"I am pleased that I did it, for even today I cannot find a single note in it that I could remove, nor can I find anything to add. This gives me strength and satisfaction. The fourth symphony represents a very important and great part of me. Yes, I'm glad to have written it.
Jean Sibelius in the 1940s

Notes and quotes from Sibelius – The Website:

COLLINS The Sibelius Symphonies, Volume 3 (1954/55) - PASC677

During the First World War Sibelius as a composer led his life "on two levels". His contacts with the outside world were sparse because of the war, and financial pressures forced him to produce a great number of small pieces for Finnish publishers. At the same time he was planning an entirely new kind of symphony. He would write three different versions of it before he was satisfied with the result.

Sibelius had been thinking about the fifth symphony, at least since the spring of 1912 when he was working on other pieces. In the summer of 1914, just after the outbreak of the First World War, he wrote that he had got an idea for "a lovely theme". Then in the autumn of 1914 he wrote a prophecy to his friend Axel Carpelan: "Another depth of misery. But I can already make out the mountain that I shall ascend (…) God is opening his doors for a moment, and his orchestra is playing the fifth symphony."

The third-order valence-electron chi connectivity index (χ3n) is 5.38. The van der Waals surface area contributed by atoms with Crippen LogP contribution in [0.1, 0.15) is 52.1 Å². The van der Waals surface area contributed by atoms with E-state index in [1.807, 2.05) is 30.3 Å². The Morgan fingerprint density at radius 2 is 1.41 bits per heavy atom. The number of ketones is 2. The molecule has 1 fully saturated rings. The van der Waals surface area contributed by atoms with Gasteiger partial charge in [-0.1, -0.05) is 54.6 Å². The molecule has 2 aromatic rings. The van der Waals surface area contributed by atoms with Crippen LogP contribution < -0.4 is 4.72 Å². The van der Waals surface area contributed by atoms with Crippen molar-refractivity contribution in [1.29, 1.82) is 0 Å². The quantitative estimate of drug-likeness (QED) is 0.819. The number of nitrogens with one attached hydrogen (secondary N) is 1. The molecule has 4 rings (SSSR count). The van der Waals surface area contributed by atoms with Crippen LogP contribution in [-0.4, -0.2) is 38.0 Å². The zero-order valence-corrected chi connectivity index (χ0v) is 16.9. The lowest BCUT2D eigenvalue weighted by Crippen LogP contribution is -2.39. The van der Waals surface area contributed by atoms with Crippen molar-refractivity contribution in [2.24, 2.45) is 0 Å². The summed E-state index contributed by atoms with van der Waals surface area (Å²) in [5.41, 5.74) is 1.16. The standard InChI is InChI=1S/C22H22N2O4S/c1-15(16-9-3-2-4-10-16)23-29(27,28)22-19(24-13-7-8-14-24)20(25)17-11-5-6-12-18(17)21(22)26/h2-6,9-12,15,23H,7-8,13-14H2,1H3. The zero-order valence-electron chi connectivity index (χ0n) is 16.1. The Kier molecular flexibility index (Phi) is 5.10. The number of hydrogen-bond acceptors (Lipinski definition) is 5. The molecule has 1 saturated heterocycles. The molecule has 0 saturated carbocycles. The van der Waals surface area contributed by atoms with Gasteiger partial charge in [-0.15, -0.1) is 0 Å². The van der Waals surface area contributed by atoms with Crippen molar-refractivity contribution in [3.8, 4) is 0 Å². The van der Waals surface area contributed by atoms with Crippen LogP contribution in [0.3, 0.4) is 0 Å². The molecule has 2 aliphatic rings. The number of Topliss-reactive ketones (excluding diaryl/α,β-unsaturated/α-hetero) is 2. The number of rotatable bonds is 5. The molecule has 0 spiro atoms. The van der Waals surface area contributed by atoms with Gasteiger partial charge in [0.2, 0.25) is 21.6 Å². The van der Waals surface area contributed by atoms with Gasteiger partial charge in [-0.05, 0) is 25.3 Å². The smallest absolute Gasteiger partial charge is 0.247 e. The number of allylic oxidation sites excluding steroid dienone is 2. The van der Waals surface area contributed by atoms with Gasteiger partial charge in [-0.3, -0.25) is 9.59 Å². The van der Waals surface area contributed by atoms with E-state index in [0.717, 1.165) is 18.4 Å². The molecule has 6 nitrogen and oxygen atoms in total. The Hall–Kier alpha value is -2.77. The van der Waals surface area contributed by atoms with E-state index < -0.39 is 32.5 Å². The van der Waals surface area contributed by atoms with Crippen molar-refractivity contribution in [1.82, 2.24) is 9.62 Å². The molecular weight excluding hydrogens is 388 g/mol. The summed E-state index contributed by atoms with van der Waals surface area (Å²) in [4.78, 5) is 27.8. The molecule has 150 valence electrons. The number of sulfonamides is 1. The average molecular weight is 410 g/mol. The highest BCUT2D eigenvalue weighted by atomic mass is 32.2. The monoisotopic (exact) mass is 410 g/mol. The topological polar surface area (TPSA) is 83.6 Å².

While Sibelius’s diary notes show that his mood during the fourth symphony was one of determination, the initial stages of the fifth symphony seemed to be filled with ecstasy. "The autumn sun is shining. Nature in its farewell colours. My heart is singing sadly – the shadows grow longer. The Adagio of my fifth symphony? That I, poor fellow that I am, can have moments of such richness!!" he wrote on 10th October 1914. And in November the sentiment grew even stronger: "I have a lovely theme. An adagio for the symphony – earth, worms and misery, fortissimo and sordinos [mutes], lots of sordinos. And the melodies are divine!!"